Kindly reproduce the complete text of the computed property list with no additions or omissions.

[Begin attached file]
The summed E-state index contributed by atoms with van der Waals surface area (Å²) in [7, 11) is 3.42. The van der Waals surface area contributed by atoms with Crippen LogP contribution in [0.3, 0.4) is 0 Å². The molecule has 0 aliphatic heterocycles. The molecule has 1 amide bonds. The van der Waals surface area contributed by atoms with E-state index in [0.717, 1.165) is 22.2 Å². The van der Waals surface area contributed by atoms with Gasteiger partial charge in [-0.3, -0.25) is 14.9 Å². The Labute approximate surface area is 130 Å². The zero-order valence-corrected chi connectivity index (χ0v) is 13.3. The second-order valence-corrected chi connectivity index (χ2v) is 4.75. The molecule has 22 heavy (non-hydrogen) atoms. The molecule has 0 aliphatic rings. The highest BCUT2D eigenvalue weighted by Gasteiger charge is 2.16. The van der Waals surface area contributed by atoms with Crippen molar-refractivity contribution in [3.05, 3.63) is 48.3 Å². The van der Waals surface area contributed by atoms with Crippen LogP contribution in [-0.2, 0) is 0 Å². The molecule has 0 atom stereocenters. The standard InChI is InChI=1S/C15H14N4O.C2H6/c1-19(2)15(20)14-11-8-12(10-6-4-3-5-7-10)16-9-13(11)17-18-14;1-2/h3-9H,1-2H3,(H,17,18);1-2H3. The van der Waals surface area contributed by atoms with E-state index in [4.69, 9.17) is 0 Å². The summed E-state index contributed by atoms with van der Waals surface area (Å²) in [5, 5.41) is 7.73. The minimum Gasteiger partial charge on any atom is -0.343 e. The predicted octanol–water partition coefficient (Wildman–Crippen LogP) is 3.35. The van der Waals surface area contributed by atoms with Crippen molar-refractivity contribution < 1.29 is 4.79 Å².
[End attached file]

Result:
The summed E-state index contributed by atoms with van der Waals surface area (Å²) in [7, 11) is 3.42. The van der Waals surface area contributed by atoms with Crippen LogP contribution in [0.3, 0.4) is 0 Å². The molecule has 0 aliphatic heterocycles. The molecule has 1 amide bonds. The van der Waals surface area contributed by atoms with E-state index in [0.717, 1.165) is 22.2 Å². The van der Waals surface area contributed by atoms with Gasteiger partial charge in [-0.3, -0.25) is 14.9 Å². The Labute approximate surface area is 130 Å². The zero-order valence-corrected chi connectivity index (χ0v) is 13.3. The second-order valence-corrected chi connectivity index (χ2v) is 4.75. The molecule has 22 heavy (non-hydrogen) atoms. The molecule has 0 aliphatic rings. The highest BCUT2D eigenvalue weighted by Gasteiger charge is 2.16. The van der Waals surface area contributed by atoms with Crippen molar-refractivity contribution in [3.05, 3.63) is 48.3 Å². The van der Waals surface area contributed by atoms with Crippen LogP contribution in [-0.2, 0) is 0 Å². The molecule has 0 atom stereocenters. The standard InChI is InChI=1S/C15H14N4O.C2H6/c1-19(2)15(20)14-11-8-12(10-6-4-3-5-7-10)16-9-13(11)17-18-14;1-2/h3-9H,1-2H3,(H,17,18);1-2H3. The van der Waals surface area contributed by atoms with E-state index in [4.69, 9.17) is 0 Å². The summed E-state index contributed by atoms with van der Waals surface area (Å²) in [5, 5.41) is 7.73. The minimum Gasteiger partial charge on any atom is -0.343 e. The predicted octanol–water partition coefficient (Wildman–Crippen LogP) is 3.35. The van der Waals surface area contributed by atoms with Crippen molar-refractivity contribution < 1.29 is 4.79 Å².